Purpose - spoke to doctors regarding congressional issues in the health care field and issues related to the labor health and human services subcommittees
Notes - [Amended in personal financial disclosure statemetn to show sponsor name]

Travel Cost - $837.90
Lodging Cost - $500.00
Meal Cost - $210.00
Other Cost -
Total Cost - $1,547.90

Additional family members - No


Sponsor(s) - American Sugar Alliance
Dates - August 9, 2005 - August 10, 2005 (2 days)
Location(s) - not specified

Purpose - To speak at the August 10th breakfast session of the 22nd International Sweetener symposium
Notes -

Travel Cost -
Lodging Cost - $181.50
Meal Cost - $93.00
Other Cost -
Total Cost - $274.50

Additional family members - No

American RadioWorks |
(Photos: Franklin D. Roosevelt Presidential Library)

The First Family of Radio

When Franklin D. Roosevelt was elected president in 1932, he and first lady Eleanor Roosevelt both used the new medium of radio to reach into American homes like never before. They rallied the nation to combat the Great Depression and fight fascism. The Roosevelts forged an uncommonly personal relationship with the people. This documentary explores how FDR and ER's use of radio revolutionized the way Americans relate to the White House and its occupants.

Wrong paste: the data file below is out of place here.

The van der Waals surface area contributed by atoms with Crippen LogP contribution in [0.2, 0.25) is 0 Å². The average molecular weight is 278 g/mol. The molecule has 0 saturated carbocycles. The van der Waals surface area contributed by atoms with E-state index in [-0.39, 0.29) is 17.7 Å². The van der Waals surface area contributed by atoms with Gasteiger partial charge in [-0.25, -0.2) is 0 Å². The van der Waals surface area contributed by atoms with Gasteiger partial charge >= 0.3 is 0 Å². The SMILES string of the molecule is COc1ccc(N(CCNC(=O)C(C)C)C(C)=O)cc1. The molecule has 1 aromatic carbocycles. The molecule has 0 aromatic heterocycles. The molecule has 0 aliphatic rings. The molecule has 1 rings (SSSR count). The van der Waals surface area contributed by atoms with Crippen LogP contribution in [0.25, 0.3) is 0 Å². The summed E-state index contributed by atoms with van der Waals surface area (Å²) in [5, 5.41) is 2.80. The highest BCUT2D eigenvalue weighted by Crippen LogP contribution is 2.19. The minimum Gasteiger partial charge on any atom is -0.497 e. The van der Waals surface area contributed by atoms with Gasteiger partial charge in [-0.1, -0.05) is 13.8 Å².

Recent Posts

  • 11.17.14

    The Utility of a PhD

    Humanities professors at colleges and universities are re-thinking what it means to offer a PhD. The old model is proving unsustainable. It takes an average nine years to get a doctorate, but less than 60 percent of PhDs are finding tenure-track teaching jobs. This week, we look at a new report recommending academics view doctoral programs in a new light.
  • 11.10.14

    Radio: FDR’s ‘Natural Gift’

    President Franklin D. Roosevelt was a radio natural. He spoke in a confident, informal way, using simple words and phrases that were easy to grasp.
  • 11.12.14

    The Roosevelts as a political team

    Eleanor and Franklin Roosevelt were not the first White House couple to act as political partners, but they were the first to do so in such a public fashion.
  • 11.10.14

    Radio: The Internet of the 1930s

    Some predicted radio would be a powerful force for democratizing information and spreading knowledge to a vast population previously separated by geography or income. But the new technology also raised anxieties.